Build a Cold Frame for All Seasons

Use this all-season cold frame to shelter and raise spring seedlings, summer lettuce, winter kale—even a few baby chicks!

| November/December 1989

  • Cold Frame 1st Position
    1st Position: Glass cover down.
    DON OSBY
  • Cold Frame 2nd Position
    2nd Position: Glass and reflecting covers slightly open, about 30 degrees, an angle best for spring and fall.
    DON OSBY
  • 120-074-01i1
    You can sum up the virtues of this innovative cold frame in one word: security.
    PHOTO: WILLIAM WALDRON
  • Cold Frame 3rd Position
    3rd Position: Glass and reflecting covers up high, at about a 60-degree angle—great for absorbing winter sun.
    DON OSBY
  • Cold Frame 5th Position
    5th Position: Both covers down, for extra insulation.
    DON OSBY
  • Cold Frame Construction Detail
    Construction schematic of MOTHER's cold frame.
    DON OSBY
  • Cold Frame 4th Position
    4th Position: Both covers off.
    DON OSBY

  • Cold Frame 1st Position
  • Cold Frame 2nd Position
  • 120-074-01i1
  • Cold Frame 3rd Position
  • Cold Frame 5th Position
  • Cold Frame Construction Detail
  • Cold Frame 4th Position

Feeds a family of four from just 18 square feet! 

Shakes off the deep chills of December, ignores the moodiness of March, scoffs at scorching August afternoons!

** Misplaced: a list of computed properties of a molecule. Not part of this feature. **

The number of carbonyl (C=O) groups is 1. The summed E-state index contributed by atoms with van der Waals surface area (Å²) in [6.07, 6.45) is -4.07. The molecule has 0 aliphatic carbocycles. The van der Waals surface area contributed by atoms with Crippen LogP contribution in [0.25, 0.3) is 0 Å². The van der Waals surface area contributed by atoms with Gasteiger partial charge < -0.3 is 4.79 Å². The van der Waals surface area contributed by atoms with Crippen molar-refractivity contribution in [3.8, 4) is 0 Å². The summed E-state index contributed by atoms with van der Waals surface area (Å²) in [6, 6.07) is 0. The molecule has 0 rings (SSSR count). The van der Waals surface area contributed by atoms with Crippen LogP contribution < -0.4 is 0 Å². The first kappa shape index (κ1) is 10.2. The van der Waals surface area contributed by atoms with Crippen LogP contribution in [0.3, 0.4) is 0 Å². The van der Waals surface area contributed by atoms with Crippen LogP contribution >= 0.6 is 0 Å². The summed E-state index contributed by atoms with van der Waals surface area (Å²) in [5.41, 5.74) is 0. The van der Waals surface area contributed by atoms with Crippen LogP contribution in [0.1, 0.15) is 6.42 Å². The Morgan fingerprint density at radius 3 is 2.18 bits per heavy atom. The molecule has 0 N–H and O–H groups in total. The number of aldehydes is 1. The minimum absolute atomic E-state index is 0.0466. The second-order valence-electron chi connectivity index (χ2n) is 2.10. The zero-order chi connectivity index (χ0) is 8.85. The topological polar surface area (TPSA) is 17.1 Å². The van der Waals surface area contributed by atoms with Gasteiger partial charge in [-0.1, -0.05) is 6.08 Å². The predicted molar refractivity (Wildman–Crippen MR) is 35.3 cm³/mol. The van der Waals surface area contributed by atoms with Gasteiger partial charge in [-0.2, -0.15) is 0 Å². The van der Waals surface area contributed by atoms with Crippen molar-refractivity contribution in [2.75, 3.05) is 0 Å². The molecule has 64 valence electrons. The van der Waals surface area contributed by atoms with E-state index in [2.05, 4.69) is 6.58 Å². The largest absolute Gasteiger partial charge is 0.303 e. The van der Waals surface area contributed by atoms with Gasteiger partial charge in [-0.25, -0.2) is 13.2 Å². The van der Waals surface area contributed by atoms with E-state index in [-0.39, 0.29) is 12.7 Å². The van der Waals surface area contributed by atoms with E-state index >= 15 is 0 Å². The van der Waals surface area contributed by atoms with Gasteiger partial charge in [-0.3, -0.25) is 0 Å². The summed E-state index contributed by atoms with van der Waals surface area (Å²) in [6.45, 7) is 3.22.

Can be built in a half day by any preliterate four-year-old (with a little help from Mom and Dad)! 

OK, OK, maybe MOTHER's versatile four-season cold frame isn't really that good. But I've been gardening for 15 years and have seen and made my share of cold frames. (The first one I built was a primitive wooden box I stuck a foot deep in red clay. I came back after the first rain to find a box of water that didn't drain for days. Plants never entered its domain.) I've learned enough by now to know what features I'd want a good cold frame to have—and I think I've come up with a design that will suit most other gardeners as well.



Let's face it: The basic open-or-shut cold frame is a tricky fellow to operate. Open it up too early in the morning, and you're liable to nip the life out of those tender spring seedlings; leave it closed too long when the sun's out, and you're just as likely to cook 'em crisp.

Fortunately, I've figured out how to build a cold frame that tackles those problems: by offering more options than just wide open or shut tight. Instead, it has four settings: first position—that's completely closed, with the glass cover flat on the box. Second position—that's with the glass lid lifted partway up at about a 30º angle. Third position—the cover's now a good bit higher, at about a 60º angle. And fourth—that's with the cover swung all the way off the frame. Oh, then there's completely closed with the attached insulated cover down too—for an extra, fifth, position, to keep plants cozy on cold winter nights.





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